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In my previous question I wanted to use static_assert to restrict a template parameter to be a specific subtype. The question was answered, the code for archieving that is as follows:

template <typename T> 
struct X { 
    static_assert(std::is_base_of<Y,T>::value,"T must be derived from Y!");

Now, I want to make the error message more concise. I.e., I want to state which type is violating this constraint. E.g., if class A is not derived from Y and someone instanciates X<A>, then the error message should print "The type parameter must be derived from Y, but A isn't".

Is this somehow achievable with the standard library?

I see two challenges:

  • Assembling strings at compiletime without using boost::mpl
  • retrieving the name of the type with which T was instanciated. The name should be meaningful, ideally the same as used in the violating definition. I tried typeid(T).name() but it only returns the mangled name which is not acceptable. I remember that there was some kind of macro that returns the name of something, but I cannot recall that anymore.
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Related (peraps even dupe): – Johannes Schaub - litb Jun 15 '12 at 12:46
up vote 4 down vote accepted

You cannot do this. static_assert wants a string literal. You have no way to assemble the semantic identity of T and Y into the string literal.

You can hope that the compiler gives an easy to read backtrace of the template instantiation stack and gives you the value of T and Y template parameters of the enclosing class template instantiation.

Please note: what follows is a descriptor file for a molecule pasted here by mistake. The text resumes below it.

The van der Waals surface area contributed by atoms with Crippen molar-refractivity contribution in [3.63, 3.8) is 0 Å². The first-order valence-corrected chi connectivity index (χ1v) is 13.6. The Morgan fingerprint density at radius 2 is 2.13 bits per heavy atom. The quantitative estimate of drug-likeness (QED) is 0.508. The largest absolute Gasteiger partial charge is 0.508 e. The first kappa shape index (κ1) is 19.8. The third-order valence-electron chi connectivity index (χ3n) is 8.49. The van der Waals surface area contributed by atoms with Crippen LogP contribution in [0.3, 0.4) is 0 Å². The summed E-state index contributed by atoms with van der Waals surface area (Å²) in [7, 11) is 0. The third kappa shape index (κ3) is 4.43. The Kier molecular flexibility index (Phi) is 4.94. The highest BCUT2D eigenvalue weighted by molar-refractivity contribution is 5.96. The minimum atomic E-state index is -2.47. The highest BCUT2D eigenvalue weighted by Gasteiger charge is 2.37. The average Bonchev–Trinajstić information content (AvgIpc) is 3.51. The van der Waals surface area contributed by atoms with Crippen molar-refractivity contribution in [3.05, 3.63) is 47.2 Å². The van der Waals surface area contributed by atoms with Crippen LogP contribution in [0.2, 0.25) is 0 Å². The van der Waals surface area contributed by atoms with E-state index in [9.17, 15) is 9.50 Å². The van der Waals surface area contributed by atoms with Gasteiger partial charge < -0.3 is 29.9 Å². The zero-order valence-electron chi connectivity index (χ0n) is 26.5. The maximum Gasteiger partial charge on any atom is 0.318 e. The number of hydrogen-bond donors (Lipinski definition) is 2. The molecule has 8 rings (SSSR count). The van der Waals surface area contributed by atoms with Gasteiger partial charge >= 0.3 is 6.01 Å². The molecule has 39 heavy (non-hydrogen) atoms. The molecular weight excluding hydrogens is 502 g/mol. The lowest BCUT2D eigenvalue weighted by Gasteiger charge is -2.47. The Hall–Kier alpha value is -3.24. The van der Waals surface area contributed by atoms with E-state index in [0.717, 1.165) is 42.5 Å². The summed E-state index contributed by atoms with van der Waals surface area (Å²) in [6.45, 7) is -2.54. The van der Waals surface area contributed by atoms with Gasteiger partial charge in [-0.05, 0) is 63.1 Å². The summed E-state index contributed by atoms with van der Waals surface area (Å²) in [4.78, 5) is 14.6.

Other people thought about this too, see for example.

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As always for diagnosis, it's a QOI. – Matthieu M. Jun 15 '12 at 12:26
what a shame. Why a literal, a compile time constant string would be better :(. – gexicide Jun 15 '12 at 12:26
@gexicide It's not usually practical to form compile-time constant strings, anyway. (Besides literals, of course.) Printing the values of a sequence of arbitrary compile-time constant values and/or type-ids would be nice, though. – Potatoswatter Jun 17 '12 at 13:34

You can still use BOOST_MPL_ASSERT_MSG. It accepts the generic types as parameters and tries to include the concrete type names in the error message.

More information and examples here:

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